IBM is continuing to grow its partnership with Nvidia by offering additional GPU technology to customers to support artificial intelligence, high-performance computing and other high-throughput workloads.
Through its IBM Cloud, Big Blue is now offering customers access to Nvidia's Telsa V100 graphics processing units (GPUs), which the company introduced at this month's CES expo in Las Vegas and which offer featuring 125 TeraFLOPS (trillion floating point operations per second) of performance.
In a blog post published Wednesday, John Considine, the general manager of IBM's Cloud Infrastructure Services, wrote that the company is adding the Telsa V100 GPUs to its Nvidia line-up, which already includes P100, K80 and M60 models.
In addition to offering the Nvidia GPU technology through the cloud, Considine writes that customers can also access bare metal servers that can support up to two Tesla V100 PCIe GPU accelerators.
IBM Corp. (NYSE: IBM) and Nvidia Corp. (Nasdaq: NVDA) are each eager to cash in on the push toward AI and machine learning, and the two companies have positioned GPUs, and not more traditional x86 processors, as a more efficient and powerful way to support the compute-intense workloads.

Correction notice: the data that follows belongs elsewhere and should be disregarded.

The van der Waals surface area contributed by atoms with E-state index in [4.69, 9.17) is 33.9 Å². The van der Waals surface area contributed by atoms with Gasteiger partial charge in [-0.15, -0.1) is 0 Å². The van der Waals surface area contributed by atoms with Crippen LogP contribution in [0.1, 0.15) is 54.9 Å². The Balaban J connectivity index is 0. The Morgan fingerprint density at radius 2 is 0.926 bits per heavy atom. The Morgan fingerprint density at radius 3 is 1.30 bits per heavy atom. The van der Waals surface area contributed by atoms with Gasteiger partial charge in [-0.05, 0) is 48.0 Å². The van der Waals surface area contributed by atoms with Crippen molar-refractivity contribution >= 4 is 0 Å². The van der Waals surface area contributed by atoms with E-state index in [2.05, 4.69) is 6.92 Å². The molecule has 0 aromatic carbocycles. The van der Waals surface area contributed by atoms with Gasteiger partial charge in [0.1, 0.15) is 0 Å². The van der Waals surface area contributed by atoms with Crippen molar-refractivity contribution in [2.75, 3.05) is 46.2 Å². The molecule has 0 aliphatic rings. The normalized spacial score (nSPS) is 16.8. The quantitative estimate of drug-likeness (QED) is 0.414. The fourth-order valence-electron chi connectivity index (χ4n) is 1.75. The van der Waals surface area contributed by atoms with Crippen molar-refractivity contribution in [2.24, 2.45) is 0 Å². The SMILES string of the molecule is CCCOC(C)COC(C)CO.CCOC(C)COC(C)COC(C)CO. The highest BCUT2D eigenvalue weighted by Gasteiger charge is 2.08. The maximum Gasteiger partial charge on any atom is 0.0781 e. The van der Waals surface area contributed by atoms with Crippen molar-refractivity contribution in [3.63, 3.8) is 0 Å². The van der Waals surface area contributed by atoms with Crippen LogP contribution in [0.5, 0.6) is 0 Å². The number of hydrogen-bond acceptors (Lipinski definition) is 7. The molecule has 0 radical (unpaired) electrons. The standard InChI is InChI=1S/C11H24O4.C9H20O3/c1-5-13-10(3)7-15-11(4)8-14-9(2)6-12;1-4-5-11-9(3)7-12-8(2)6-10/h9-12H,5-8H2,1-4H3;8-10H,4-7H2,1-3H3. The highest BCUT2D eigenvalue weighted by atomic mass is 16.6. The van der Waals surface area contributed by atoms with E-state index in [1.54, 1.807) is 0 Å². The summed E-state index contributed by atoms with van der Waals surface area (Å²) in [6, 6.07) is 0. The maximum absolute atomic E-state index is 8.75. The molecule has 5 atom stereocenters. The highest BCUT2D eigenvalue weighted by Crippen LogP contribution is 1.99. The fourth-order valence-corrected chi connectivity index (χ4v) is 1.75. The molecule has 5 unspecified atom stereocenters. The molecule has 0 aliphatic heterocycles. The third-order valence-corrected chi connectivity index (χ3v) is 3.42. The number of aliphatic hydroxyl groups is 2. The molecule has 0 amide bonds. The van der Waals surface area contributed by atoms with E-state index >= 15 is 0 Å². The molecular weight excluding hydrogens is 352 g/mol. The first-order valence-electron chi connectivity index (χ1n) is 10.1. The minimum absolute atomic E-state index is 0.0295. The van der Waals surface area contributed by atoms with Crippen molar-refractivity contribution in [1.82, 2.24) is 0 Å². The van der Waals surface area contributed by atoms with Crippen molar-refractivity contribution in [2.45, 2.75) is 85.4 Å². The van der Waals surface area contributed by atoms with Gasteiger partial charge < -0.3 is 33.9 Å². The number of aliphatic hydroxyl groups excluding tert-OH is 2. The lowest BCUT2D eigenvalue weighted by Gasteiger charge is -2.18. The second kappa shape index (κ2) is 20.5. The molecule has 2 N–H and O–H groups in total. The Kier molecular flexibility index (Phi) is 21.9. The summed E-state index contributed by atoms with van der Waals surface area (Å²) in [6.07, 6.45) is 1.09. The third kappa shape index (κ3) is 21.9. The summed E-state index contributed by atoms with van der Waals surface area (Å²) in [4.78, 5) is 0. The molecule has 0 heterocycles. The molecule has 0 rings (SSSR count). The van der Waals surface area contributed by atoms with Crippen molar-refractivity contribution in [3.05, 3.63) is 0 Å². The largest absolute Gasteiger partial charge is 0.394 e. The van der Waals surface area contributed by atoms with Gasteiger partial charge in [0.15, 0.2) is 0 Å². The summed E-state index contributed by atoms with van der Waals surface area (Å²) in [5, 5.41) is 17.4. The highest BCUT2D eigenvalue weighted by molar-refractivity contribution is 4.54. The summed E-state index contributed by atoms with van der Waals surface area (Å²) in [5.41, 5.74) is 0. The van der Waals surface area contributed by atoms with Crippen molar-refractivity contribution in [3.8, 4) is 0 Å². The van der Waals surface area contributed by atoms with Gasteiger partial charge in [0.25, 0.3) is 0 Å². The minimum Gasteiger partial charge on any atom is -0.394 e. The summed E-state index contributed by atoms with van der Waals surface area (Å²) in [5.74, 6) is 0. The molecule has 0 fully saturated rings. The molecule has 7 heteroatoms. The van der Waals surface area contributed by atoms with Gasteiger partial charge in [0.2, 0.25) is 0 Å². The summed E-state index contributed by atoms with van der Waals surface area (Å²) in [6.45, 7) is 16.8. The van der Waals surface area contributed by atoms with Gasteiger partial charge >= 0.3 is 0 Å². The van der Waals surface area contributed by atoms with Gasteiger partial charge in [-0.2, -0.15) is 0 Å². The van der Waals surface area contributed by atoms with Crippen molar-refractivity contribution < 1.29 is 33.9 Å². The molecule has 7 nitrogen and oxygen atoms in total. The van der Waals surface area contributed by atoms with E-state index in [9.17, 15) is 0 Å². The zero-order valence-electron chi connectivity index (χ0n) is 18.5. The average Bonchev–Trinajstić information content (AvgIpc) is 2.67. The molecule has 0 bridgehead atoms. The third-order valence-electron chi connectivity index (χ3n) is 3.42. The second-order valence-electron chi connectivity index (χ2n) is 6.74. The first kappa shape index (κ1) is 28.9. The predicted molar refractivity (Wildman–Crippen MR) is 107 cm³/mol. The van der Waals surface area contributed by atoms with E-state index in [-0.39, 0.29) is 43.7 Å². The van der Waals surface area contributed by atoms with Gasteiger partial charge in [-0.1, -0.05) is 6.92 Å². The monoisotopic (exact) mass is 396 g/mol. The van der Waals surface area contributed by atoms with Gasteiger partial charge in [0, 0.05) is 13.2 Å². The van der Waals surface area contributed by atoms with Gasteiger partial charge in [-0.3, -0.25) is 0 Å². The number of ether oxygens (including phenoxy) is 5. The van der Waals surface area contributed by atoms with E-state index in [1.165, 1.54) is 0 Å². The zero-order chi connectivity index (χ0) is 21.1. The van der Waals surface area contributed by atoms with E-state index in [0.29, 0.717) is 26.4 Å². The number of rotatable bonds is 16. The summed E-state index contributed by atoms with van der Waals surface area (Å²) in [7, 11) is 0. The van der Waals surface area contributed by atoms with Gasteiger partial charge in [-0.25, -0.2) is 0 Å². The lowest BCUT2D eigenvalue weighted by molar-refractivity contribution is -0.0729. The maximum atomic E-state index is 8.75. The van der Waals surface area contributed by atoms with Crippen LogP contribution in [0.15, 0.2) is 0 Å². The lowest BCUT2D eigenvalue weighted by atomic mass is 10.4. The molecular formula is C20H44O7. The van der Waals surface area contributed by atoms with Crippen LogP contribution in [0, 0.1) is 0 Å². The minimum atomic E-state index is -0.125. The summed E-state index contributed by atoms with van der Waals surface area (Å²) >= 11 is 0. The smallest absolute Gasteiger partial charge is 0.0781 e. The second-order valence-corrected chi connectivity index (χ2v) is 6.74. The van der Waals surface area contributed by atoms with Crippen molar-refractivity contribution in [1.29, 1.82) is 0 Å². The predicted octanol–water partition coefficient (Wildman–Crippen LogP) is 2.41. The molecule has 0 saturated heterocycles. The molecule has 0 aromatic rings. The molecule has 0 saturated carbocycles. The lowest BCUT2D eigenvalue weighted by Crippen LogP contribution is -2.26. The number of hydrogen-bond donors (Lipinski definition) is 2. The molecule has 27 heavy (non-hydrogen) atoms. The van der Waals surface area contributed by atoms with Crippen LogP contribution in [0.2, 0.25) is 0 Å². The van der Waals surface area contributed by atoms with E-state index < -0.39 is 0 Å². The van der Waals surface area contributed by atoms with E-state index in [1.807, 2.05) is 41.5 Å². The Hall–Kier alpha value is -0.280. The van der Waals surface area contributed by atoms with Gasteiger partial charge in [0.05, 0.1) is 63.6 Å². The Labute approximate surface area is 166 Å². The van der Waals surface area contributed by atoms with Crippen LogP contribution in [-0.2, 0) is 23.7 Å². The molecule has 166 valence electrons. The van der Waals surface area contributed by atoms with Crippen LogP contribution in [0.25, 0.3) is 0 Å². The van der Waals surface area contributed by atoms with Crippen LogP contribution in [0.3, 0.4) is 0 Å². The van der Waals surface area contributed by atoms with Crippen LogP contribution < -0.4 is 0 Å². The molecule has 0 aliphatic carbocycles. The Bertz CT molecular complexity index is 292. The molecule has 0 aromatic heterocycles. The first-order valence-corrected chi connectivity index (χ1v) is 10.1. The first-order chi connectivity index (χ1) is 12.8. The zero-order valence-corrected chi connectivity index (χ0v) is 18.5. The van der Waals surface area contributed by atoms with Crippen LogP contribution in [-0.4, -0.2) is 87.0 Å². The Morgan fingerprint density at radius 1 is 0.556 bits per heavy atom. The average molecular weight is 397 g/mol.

"This new IBM Cloud service delivers near-instant access to the most powerful GPU technologies to date, enabling enterprises, data scientists and researchers from organizations including NASA Frontier Development Lab and SpectralMD to train deep learning models and create innovative cloud-native applications that address complex problems," Considine wrote in the January 31 post.
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IBM is also using Nvidia's NVlink 2.0, a high-speed interconnect, with its AC922 Power Systems servers, which also include the Power9 processor, which are designed for companies looking to build out on-premises clouds for AI, HPC and workloads. (See IBM's Power9-Based AC922 System Designed for AI Workloads.)
IBM is not the only company looking to offer GPU technology through the cloud. Google recently announced that it would give customers access to what it calls "preemptible" Nvidia GPUs through its cloud that can be used in short, 24-hour bursts. (See Google Cloud Offering 'Preemptible' GPUs Plus Price Cut.)
Google (Nasdaq: GOOG) noted at the time that companies could access the GPU technology for AI and machine learning applications.
— Scott Ferguson, Editor, Enterprise Cloud News. Follow him on Twitter @sferguson_LR.